These recent works reflect how the human unit and group bonding coexist within forms of folk culture, vernacular media and the imagination.
The psychological phenomenon of Groupthink occurs when the desire for harmony or conformity influences members of a group; this desire can result in problematic outcomes for the mass as individualistic creativity is suppressed. Consequently distorted decisions are made due to lack of perspective, which can be induced by the pressure of panic or just mere complacency. George Orwell described a world of Groupthink in his novel 1984, where non-subversion is described as an act of complicity, generating a force that drives humanity into the arms of totalitarianism. Stoner's theme is the way that collectives have operated throughout the ages. His focus is the essence of the action being portrayed; and ultimately to questioning of their rules, meanings and functions. There is a repeated form to the human composition and the work shows this balance, but there is a compositional asymmetry to the groups that implies the figures are not always in complete sync, and that the choreography could collapse. These drawings and paintings address the rhythm of figurative congregations by finding coercion and tension within the picture.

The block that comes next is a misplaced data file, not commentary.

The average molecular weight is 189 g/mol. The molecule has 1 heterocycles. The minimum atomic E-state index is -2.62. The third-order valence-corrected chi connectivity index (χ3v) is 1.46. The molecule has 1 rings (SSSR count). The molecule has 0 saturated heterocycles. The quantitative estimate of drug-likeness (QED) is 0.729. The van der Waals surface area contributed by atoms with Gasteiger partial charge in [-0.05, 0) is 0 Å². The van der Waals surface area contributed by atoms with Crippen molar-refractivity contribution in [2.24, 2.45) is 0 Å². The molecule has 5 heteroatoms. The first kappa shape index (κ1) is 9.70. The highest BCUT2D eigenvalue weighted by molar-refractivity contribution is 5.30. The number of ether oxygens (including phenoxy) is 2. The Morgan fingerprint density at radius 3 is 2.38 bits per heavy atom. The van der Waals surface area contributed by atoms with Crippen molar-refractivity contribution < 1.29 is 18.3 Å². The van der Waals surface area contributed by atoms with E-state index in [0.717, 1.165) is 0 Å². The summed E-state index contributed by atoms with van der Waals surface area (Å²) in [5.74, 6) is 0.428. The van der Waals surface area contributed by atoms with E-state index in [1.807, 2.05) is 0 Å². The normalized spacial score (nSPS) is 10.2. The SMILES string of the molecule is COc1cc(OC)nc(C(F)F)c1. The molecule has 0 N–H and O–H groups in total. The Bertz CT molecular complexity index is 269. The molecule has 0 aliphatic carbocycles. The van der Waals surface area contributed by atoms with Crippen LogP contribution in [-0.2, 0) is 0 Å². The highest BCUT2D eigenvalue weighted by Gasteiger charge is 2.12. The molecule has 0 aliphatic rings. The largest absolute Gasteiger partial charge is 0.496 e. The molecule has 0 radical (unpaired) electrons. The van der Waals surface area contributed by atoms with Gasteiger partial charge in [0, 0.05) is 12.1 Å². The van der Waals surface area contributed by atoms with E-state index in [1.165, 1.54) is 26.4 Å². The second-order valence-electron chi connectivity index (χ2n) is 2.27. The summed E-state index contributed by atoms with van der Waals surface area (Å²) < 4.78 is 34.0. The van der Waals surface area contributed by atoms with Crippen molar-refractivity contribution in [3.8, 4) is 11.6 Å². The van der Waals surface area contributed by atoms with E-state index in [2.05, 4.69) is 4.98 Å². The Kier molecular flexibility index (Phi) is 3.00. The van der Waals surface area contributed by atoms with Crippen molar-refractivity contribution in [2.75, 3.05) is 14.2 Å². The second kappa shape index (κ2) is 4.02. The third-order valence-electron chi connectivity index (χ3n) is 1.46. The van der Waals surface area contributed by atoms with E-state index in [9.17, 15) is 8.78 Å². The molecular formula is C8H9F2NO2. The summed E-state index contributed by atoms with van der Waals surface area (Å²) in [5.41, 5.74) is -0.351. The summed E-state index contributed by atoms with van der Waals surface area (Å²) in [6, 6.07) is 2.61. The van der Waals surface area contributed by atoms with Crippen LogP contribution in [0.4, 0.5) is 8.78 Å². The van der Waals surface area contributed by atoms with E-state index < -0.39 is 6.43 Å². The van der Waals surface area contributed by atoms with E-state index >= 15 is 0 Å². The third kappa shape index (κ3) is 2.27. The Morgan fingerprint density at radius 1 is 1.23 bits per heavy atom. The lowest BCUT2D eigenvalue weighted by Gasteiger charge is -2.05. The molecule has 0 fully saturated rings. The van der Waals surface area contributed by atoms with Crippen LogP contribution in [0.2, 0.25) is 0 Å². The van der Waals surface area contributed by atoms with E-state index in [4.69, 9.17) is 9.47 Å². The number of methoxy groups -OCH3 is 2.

The dynamics of how these relationships shift and progress or whether dysfunction encroaches are determined by the line of brush or charcoal, by the slippage and gesture of the hand: an irony considering the highly individualistic pursuit of a painter depicting the masses.
Tim Stoner (Born, 1970) lives and works in London and Andalucia. He studied at Norwich School of Art (1989-92), The Royal College of Art (1992-94) and The Rijksakademie, Amsterdam (1997-98). He has shown at Alison Jacques Gallery, London (2007), The Approach, London (2000 & 2002), The Stedilijk Museum Bureau, Amsterdam (2002) and has also been included in group shows at the ICA, London (Beck's Futures 1st Prize Winner in 2001), Frankfurter Kunstverein (2003), Tounta Art Centre, Athens (2004), Victoria Miro Gallery, London (2003), Andrea Rosen Gallery, New York (2003), Berliner Guggenheim (2005), and Kunst Im Tunnel, Frankfurter Kunsthalle (2011).